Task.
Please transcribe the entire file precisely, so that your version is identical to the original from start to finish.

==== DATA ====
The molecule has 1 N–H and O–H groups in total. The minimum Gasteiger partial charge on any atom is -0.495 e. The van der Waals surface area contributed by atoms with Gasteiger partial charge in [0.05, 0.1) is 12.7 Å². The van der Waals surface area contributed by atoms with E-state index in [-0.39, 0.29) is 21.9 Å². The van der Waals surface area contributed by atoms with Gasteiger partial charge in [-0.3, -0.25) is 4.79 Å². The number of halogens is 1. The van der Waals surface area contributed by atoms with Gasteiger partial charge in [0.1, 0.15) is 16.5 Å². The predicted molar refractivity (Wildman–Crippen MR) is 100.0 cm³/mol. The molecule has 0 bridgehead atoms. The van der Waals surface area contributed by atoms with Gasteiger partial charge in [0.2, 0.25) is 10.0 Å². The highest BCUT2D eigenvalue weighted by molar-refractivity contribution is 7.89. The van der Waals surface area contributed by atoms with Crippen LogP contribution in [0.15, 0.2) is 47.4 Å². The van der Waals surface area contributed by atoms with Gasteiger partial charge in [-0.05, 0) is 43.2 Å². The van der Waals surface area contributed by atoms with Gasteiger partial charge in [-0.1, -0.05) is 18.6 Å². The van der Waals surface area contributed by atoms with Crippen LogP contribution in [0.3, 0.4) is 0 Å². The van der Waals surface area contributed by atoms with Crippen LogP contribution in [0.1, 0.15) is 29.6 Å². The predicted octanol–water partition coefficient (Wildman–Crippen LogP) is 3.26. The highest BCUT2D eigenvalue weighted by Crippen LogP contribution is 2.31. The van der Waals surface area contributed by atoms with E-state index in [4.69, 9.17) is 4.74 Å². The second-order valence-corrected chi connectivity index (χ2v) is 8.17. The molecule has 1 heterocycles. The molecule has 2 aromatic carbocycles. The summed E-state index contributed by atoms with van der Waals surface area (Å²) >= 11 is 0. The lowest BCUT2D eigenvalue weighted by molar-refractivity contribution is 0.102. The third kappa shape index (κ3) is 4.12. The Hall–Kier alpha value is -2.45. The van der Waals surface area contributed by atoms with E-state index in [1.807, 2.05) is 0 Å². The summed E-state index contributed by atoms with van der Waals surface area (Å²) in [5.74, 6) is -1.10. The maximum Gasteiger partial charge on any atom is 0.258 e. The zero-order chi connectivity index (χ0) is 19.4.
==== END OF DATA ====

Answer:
The molecule has 1 N–H and O–H groups in total. The minimum Gasteiger partial charge on any atom is -0.495 e. The van der Waals surface area contributed by atoms with Gasteiger partial charge in [0.05, 0.1) is 12.7 Å². The van der Waals surface area contributed by atoms with E-state index in [-0.39, 0.29) is 21.9 Å². The van der Waals surface area contributed by atoms with Gasteiger partial charge in [-0.3, -0.25) is 4.79 Å². The number of halogens is 1. The van der Waals surface area contributed by atoms with Gasteiger partial charge in [0.1, 0.15) is 16.5 Å². The predicted molar refractivity (Wildman–Crippen MR) is 100.0 cm³/mol. The molecule has 0 bridgehead atoms. The van der Waals surface area contributed by atoms with Gasteiger partial charge in [0.2, 0.25) is 10.0 Å². The highest BCUT2D eigenvalue weighted by molar-refractivity contribution is 7.89. The van der Waals surface area contributed by atoms with Crippen LogP contribution in [0.15, 0.2) is 47.4 Å². The van der Waals surface area contributed by atoms with Gasteiger partial charge in [-0.05, 0) is 43.2 Å². The van der Waals surface area contributed by atoms with Gasteiger partial charge in [-0.1, -0.05) is 18.6 Å². The van der Waals surface area contributed by atoms with Crippen LogP contribution in [0.3, 0.4) is 0 Å². The van der Waals surface area contributed by atoms with Crippen LogP contribution in [0.1, 0.15) is 29.6 Å². The predicted octanol–water partition coefficient (Wildman–Crippen LogP) is 3.26. The highest BCUT2D eigenvalue weighted by Crippen LogP contribution is 2.31. The van der Waals surface area contributed by atoms with E-state index in [4.69, 9.17) is 4.74 Å². The second-order valence-corrected chi connectivity index (χ2v) is 8.17. The molecule has 1 heterocycles. The molecule has 2 aromatic carbocycles. The summed E-state index contributed by atoms with van der Waals surface area (Å²) >= 11 is 0. The lowest BCUT2D eigenvalue weighted by molar-refractivity contribution is 0.102. The third kappa shape index (κ3) is 4.12. The Hall–Kier alpha value is -2.45. The van der Waals surface area contributed by atoms with E-state index in [1.807, 2.05) is 0 Å². The summed E-state index contributed by atoms with van der Waals surface area (Å²) in [5.74, 6) is -1.10. The maximum Gasteiger partial charge on any atom is 0.258 e. The zero-order chi connectivity index (χ0) is 19.4.